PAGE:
GM is cutting hundreds of white-collar jobs

New York (CNN) General Motors is cutting an unspecified number of white-collar jobs globally, part of an announced effort to cut costs to remain competitive in the transition to electric vehicles.

“We are looking at all ways to address efficiency and performance,” Arden Hoffman, the company’s chief executive, said in a memo to employees Tuesday. “This week we are taking action with a relatively small number of global executives and classified employees following our latest performance calibration. They will leave the company effective today.”

A person familiar with the plans said the job cuts would affect a few hundred employees. GM has 58,000 employees in the United States employees and 46,000 U.S. unionized hourly workers, who make up the majority of the 167,000 employees worldwide.

GM just reported a record annual profit for 2022. At the time, it announced plans to cut costs by $2 billion over the next two years, including cutting corporate overhead across the board. But at the time, CEO Mary Barra told investors: “I want to be clear, but we are not planning layoffs. We are limiting our hiring to only the most strategically important roles and will use attrition to help manage the overall headcount employees.”

Hoffman’s statement to employees said these job cuts are part of “a fundamental culture shift to be more performance-driven and accountable.”

GM is spending a significant amount of money to shift production from traditional gasoline-powered cars to a line of pure electric vehicles. While that will eventually reduce labor costs since EVs don’t take as many man-hours to produce, it requires billions of dollars in upfront investment. GM has said it will invest $35 billion between now and 2025 in the transition to electric vehicles. The goal is to have a selection of all electric cars by 2035.

Stellantis, which makes Chrysler, Dodge, Jeep and Ram vehicles, has indefinitely idled its Belvidere assembly plant starting Tuesday, where it built the Jeep Cherokee compact SUV. The closing plans were announced just before Christmas. It last had 1,200 workers on a single shift at the plant.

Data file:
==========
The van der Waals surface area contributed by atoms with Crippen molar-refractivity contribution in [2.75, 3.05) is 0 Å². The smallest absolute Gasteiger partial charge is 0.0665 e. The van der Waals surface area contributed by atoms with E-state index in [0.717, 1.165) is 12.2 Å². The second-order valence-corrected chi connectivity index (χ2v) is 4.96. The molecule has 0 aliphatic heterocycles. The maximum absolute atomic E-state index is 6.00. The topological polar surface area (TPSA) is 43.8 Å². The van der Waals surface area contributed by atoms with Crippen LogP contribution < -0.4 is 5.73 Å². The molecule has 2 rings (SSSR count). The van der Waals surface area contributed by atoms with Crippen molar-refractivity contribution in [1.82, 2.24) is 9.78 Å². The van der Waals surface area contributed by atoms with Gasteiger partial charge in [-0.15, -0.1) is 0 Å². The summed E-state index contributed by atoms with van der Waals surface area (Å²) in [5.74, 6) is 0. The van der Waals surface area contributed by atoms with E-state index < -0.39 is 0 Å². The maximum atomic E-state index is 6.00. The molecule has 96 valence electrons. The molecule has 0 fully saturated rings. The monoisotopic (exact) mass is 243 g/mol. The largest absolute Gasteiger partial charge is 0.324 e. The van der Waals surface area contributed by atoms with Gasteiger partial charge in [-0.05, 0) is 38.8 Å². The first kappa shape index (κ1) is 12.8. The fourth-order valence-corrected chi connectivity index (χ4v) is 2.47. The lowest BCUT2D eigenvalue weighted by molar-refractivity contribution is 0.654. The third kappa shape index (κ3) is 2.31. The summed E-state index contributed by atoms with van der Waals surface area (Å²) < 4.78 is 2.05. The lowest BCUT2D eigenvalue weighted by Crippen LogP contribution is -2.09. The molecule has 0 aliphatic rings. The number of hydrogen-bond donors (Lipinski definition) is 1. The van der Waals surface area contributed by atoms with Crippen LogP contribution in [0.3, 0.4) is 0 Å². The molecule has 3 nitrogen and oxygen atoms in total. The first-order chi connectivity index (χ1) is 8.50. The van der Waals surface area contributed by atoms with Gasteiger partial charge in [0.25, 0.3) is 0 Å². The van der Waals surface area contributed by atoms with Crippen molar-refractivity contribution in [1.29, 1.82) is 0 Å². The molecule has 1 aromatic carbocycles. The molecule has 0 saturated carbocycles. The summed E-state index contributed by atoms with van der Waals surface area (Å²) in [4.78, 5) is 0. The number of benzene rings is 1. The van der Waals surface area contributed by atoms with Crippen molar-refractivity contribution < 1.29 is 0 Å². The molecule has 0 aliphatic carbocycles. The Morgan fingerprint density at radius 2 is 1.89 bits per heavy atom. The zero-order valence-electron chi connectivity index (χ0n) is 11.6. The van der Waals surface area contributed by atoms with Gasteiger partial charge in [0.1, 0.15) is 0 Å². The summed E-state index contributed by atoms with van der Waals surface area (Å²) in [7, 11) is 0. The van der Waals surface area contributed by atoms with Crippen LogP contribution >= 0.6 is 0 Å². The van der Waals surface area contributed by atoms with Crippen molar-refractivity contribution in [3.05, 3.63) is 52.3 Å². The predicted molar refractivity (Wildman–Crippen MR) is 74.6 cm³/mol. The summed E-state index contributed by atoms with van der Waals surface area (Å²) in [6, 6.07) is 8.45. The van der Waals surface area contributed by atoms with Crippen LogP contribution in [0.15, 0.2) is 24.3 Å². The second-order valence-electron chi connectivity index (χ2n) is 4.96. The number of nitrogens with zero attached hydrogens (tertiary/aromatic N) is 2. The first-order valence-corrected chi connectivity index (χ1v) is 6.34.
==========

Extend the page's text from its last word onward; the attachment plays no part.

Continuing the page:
Production of the Cherokee, which was down 55% last year, is being moved to Mexico, according to the United Auto Workers union, although a Stellantis spokesman said no plans have yet been announced for where future production will take place.

Stellanti CEO Carlos Tavares said the closure of the plant is partly due to the need to cut costs as it sees significantly higher costs of producing electric cars in the short term.

“Why are we doing this? Because we have to find a solution for the fact that the technology that has been decided is 40% more expensive than the conventional technology. That is the situation,” he said at a recent media roundtable. “You have 40% more total production costs when we make an electric car compared to a conventional vehicle. So what do we do with that 40%? That’s a huge amount of money. You can’t pass it on to the consumer.”

Ford, which also faces the costs of converting to a range of electric cars, has made much deeper job cuts in recent months, including the closure of 3,000 salaried roles announced in August; in addition to cutting 3,800 jobs across Europe, announced earlier this year.

Both Ford (F) and GM (GM) faces contract negotiations with the UAW this fall on new labor agreements for their American hourly workers. The union went on strike at GM for six weeks in 2019 before reaching an agreement on its current contract.

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